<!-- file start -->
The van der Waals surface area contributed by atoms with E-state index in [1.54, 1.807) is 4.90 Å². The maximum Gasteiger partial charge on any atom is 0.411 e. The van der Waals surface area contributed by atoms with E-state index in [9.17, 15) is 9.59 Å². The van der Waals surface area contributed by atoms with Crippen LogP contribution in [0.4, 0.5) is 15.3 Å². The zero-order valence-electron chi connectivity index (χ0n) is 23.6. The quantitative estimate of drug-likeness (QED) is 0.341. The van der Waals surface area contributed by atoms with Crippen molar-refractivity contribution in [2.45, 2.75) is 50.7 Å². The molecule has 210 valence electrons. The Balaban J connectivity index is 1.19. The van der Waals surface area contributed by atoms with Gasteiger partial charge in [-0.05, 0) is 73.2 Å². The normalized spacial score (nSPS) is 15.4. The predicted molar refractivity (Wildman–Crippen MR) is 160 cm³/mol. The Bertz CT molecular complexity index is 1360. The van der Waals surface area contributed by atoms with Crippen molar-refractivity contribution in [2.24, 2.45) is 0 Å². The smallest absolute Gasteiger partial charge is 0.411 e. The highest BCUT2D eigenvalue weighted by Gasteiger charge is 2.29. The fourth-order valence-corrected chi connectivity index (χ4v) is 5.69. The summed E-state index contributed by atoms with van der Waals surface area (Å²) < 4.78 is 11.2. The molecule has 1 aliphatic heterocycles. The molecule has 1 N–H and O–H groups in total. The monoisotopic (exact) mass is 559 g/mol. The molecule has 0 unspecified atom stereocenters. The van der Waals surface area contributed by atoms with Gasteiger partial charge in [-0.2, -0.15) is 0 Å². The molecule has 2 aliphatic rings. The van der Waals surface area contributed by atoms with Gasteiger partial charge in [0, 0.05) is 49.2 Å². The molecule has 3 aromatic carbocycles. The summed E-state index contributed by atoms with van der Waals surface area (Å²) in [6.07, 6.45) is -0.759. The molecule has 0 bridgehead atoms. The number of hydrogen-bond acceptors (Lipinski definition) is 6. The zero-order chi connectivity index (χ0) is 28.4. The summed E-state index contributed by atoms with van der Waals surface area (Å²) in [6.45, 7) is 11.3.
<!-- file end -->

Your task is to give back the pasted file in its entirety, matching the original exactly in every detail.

The van der Waals surface area contributed by atoms with E-state index in [1.54, 1.807) is 4.90 Å². The maximum Gasteiger partial charge on any atom is 0.411 e. The van der Waals surface area contributed by atoms with E-state index in [9.17, 15) is 9.59 Å². The van der Waals surface area contributed by atoms with Crippen LogP contribution in [0.4, 0.5) is 15.3 Å². The zero-order valence-electron chi connectivity index (χ0n) is 23.6. The quantitative estimate of drug-likeness (QED) is 0.341. The van der Waals surface area contributed by atoms with Crippen molar-refractivity contribution in [2.45, 2.75) is 50.7 Å². The molecule has 210 valence electrons. The Balaban J connectivity index is 1.19. The van der Waals surface area contributed by atoms with Gasteiger partial charge in [-0.05, 0) is 73.2 Å². The normalized spacial score (nSPS) is 15.4. The predicted molar refractivity (Wildman–Crippen MR) is 160 cm³/mol. The Bertz CT molecular complexity index is 1360. The van der Waals surface area contributed by atoms with Crippen molar-refractivity contribution in [2.24, 2.45) is 0 Å². The smallest absolute Gasteiger partial charge is 0.411 e. The highest BCUT2D eigenvalue weighted by Gasteiger charge is 2.29. The fourth-order valence-corrected chi connectivity index (χ4v) is 5.69. The summed E-state index contributed by atoms with van der Waals surface area (Å²) < 4.78 is 11.2. The molecule has 1 aliphatic heterocycles. The molecule has 1 N–H and O–H groups in total. The monoisotopic (exact) mass is 559 g/mol. The molecule has 0 unspecified atom stereocenters. The van der Waals surface area contributed by atoms with Gasteiger partial charge in [-0.2, -0.15) is 0 Å². The molecule has 2 aliphatic rings. The van der Waals surface area contributed by atoms with Gasteiger partial charge in [0, 0.05) is 49.2 Å². The molecule has 3 aromatic carbocycles. The summed E-state index contributed by atoms with van der Waals surface area (Å²) in [6.07, 6.45) is -0.759. The molecule has 0 bridgehead atoms. The number of hydrogen-bond acceptors (Lipinski definition) is 6. The zero-order chi connectivity index (χ0) is 28.4. The summed E-state index contributed by atoms with van der Waals surface area (Å²) in [6.45, 7) is 11.3.